How Rough Play Builds Discipline and Social Confidence
When I was at primary school, wrestling games or playing ‘Street Fighter’ was banned. Some kids had taken it too far and someone got hurt. Not badly, but enough for the emerging health and safety culture to put the kibosh on it.
We were quite happy. We just went back to kicking lumps out of each other on the football pitch.
It was always play. Fun, but with an element of risk. A misplaced foot or hand could quite easily end in a bloody nose or bumped teeth. Carefully choreographed and rehearsed, it was closer to dance than combat.
This Type of Rough Play Taught us About Movement, Control and Incorporating Managed Risk into our Lives
The banning of these harmless activities was only the start. Boys are now actively discouraged from expressing themselves physically. I even read recently of a mother who requires her son to ask permission before giving her a kiss.
Is there a connection with the lost generation of millenials currently knocking on the door of adulthood and the imposition of restraint on boys from an early age?
This artificial restraint is a ticking time bomb of male expression and physicality.
Fighting and the Art of Self Control
Fast forward 15 years from the ‘Great Wrestling Ban of 1994’ and I’m walking onto the sparring floor of my adopted martial arts gym for the first time. I’m terrified by the hulking, tattooed giants before me. “Try not to look so scared,” the coach says kindly. A grizzled veteran invites me to spar. “Its my first time”, I squeak.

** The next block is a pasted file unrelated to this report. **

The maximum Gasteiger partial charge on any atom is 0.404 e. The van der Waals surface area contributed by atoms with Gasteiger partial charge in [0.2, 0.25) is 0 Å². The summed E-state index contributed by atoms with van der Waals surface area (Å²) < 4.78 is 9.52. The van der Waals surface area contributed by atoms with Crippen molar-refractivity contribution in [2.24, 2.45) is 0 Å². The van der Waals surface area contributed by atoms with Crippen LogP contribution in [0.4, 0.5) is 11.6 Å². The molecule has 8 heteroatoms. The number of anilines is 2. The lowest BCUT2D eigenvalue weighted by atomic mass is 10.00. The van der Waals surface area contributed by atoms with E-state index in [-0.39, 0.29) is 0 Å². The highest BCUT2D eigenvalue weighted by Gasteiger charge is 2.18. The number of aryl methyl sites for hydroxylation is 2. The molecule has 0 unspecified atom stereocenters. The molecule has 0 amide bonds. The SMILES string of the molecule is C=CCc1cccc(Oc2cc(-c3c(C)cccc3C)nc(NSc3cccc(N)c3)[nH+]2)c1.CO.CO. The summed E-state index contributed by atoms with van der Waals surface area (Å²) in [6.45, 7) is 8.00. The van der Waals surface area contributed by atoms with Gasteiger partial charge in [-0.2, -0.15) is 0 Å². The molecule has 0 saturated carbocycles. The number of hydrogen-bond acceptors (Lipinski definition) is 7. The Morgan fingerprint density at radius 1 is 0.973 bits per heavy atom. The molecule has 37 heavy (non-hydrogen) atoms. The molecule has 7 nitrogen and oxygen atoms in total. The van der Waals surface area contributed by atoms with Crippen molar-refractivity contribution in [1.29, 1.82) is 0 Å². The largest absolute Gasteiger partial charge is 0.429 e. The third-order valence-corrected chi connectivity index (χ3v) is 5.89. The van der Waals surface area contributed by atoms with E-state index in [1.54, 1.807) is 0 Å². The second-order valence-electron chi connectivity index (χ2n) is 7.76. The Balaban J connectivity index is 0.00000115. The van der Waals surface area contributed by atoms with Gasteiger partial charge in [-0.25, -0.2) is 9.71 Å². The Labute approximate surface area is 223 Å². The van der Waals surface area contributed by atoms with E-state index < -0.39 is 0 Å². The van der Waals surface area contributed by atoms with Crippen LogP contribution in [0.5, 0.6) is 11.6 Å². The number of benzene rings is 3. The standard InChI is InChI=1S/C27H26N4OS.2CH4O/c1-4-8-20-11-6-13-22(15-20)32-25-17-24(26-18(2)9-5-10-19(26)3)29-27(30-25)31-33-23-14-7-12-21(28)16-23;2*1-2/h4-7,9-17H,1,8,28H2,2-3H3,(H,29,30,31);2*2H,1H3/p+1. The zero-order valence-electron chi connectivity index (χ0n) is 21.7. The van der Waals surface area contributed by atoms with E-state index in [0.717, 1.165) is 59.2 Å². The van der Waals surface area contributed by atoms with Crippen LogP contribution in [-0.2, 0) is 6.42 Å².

Sparring is about control, learning and discipline. Lose sight of one of these and your experience will be short and very painful.
This is why the sparring floor is where men are made. Boys with ego and anger arrive with something to prove but leave bruised and humiliated.
Those who approach humbly are treated with restraint – worthy students of a great and long established university.
But what on earth does this have to do with rough play and boys? And how does it apply to Dads?
‘Boundaries’ is the First Word in Rough Play
Rough play is a term I’ve created to encompass the types of games you would play with your son when there is plenty of space and minimal hard or sharp objects. His little sister should probably be in another room too.
These types of games might include:
Catch the monster (you’re always the monster, in case you wondered)
We also have a version of Rugby football which is closer to the Blood Bowl board game but without any great reference to the ball. It’s really for outside though…just ask my wife’s bone china collection.
It’s important to establish boundaries in these games. A selection of ground rules is a good place to start. Here are some examples:
No kicking or biting
No striking the head or face
Care around younger siblings
Breaking one of these boundaries results in the game being stopped immediately.
The game also stops when one participant doesn’t want to play any more. Escalations of violence or retaliation are also not tolerated. Otherwise, its no-holds-barred!!
These rules allow you to teach your son what is appropriate physical behaviour and play. As martial arts sparring teaches the student about control, physicality and discipline, rough play does the same.
Teaching Discipline Through Your Own Self Control